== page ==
With the signing of the civil nuclear deal with his Japanese counterpart, Shinzo Abe, Prime Minister Narendra Modi completed one of his most successful foreign visits. The deal had been proposed six years ago and till very recently, it seemed that the process would not be concluded. The two prime ministers had signed a memorandum of understanding last December but the thorny issues of Japanese companies’ liability for nuclear accidents, the reprocessing of spent nuclear fuel, and the consequences of any future testing of nuclear weapons by India, remained on the table. The last stage of negotiations on the deal was keenly watched due to a “nullification clause”, which sought automatic cancellation of the agreement if India resorts to nuclear testing in the future. It was resolved by annexing a separate memorandum to the treaty which specifies that Japan can suspend cooperation if India breaches its no-testing pledge to the NSG. New Delhi conceded to Tokyo on another clause which says that Japan can notify India of the termination of the pact with one year’s notice.
Japan has civil nuclear treaties with 13 countries, including the US, France and Russia, but this is the first with a nation that is not part of the Nuclear Nonproliferation Treaty (NPT). There were huge concerns in Japan over signing such a deal with a non-NPT member. But Tokyo said India’s pledge to the Nuclear Suppliers Group (NSG) in 2008 to maintain a voluntary moratorium on nuclear weapons testing provides legitimacy for the pact. After signing the civil nuclear deal with the US in 2008, the NSG had accepted India’s pledge and lifted the embargo stretching back three decades on civil nuclear trade with New Delhi. Reiterating that status, this deal will help guarantee Japan’s continued support to India’s civil nuclear programme for generation of clean and cheap power. Apart from the Russian reactors, India’s planned nuclear reactors with France and US also depend on Japanese parts. Moreover, GE, Westinghouse, and Areva, the companies planning reactors in India, have important ownership stakes of Japanese companies such as Hitachi, Toshiba and Mitsubishi, which were stopped by the Japanese government from doing business with India without a final nuclear deal.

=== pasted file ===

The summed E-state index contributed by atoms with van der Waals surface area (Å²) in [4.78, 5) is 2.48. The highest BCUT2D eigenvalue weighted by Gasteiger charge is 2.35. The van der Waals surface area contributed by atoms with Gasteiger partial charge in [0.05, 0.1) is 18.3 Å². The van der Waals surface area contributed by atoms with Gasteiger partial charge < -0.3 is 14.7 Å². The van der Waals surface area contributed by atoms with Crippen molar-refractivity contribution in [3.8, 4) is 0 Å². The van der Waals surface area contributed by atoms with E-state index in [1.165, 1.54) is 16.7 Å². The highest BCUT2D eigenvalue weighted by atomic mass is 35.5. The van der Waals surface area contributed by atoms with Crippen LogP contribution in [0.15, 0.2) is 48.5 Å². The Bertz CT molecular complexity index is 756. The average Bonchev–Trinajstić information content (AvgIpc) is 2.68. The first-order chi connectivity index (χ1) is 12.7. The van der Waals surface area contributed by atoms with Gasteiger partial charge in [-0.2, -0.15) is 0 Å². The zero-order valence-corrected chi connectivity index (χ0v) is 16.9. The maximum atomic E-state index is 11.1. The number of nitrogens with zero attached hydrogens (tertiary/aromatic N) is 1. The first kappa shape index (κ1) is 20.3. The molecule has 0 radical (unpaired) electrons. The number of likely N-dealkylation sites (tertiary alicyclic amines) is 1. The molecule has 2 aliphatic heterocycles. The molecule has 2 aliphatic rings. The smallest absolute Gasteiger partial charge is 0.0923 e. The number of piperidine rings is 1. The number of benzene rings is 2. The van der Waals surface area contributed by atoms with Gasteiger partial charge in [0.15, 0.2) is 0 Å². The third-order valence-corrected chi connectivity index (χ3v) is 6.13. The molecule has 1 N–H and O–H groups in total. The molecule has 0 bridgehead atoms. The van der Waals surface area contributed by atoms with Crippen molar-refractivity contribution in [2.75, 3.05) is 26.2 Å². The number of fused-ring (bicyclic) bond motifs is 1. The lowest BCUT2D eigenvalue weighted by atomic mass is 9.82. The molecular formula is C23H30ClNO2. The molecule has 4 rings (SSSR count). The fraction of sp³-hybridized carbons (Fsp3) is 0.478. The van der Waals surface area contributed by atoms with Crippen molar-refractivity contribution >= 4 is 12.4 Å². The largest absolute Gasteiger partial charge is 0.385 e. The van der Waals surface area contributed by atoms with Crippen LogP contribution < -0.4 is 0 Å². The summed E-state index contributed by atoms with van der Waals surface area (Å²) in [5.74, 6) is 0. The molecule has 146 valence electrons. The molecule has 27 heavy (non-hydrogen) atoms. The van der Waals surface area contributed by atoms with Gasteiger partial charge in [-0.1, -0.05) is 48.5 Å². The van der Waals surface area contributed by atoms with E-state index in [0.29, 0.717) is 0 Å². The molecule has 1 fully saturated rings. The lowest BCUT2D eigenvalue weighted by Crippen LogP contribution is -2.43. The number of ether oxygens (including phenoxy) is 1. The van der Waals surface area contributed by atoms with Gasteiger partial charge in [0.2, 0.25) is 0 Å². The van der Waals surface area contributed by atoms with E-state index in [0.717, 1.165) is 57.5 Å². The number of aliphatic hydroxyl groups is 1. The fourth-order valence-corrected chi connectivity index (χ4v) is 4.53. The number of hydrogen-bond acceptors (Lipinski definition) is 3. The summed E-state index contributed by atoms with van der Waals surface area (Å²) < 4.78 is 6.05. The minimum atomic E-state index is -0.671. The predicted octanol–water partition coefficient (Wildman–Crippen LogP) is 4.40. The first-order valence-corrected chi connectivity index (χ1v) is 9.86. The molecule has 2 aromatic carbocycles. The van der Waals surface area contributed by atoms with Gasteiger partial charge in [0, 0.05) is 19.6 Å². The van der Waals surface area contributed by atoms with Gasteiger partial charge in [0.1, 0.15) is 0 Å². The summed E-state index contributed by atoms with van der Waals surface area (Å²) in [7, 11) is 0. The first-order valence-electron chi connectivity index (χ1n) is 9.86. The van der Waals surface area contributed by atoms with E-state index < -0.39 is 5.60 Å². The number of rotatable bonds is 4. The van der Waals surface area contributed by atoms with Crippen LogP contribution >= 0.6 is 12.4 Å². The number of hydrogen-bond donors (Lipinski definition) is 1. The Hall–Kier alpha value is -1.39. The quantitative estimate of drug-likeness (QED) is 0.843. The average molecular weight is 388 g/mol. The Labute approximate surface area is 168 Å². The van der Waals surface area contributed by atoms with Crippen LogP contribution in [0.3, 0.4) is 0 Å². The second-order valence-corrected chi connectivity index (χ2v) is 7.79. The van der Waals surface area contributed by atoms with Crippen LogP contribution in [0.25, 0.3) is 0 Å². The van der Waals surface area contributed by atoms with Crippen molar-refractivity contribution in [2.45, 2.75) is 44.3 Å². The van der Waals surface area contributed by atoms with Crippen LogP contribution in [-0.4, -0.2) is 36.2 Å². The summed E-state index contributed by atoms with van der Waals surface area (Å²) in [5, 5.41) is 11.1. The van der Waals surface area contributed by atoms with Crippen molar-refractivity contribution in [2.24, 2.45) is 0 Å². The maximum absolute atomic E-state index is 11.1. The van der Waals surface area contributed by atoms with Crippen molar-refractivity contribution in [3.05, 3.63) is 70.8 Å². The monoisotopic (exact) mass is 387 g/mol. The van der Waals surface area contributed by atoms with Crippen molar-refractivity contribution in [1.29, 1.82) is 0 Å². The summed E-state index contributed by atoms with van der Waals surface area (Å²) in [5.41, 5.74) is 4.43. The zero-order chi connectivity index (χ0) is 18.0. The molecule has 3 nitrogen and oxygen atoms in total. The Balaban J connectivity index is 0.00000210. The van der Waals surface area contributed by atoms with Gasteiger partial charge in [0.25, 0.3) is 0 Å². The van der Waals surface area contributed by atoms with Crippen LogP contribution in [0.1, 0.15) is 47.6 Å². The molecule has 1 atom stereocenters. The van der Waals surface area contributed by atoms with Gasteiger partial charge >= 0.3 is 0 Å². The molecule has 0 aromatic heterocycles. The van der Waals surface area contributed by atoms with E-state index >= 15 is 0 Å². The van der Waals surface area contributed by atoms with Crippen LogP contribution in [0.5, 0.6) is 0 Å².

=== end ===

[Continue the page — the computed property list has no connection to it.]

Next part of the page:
Japan now follows eight other nations, including the US, France and Russia, in entering into a pact with India. It signals a wider acceptance of India’s status as a responsible actor. It thus becomes critical that senior cabinet ministers do not make statements, such as the one made last week by Defence Minister Manohar Parrikar on “no first use”. India’s global standing as a sober nuclear power is a hard fought one and this deal with Japan, as Prime Minister Modi rightly noted, is a ‘historic step’.
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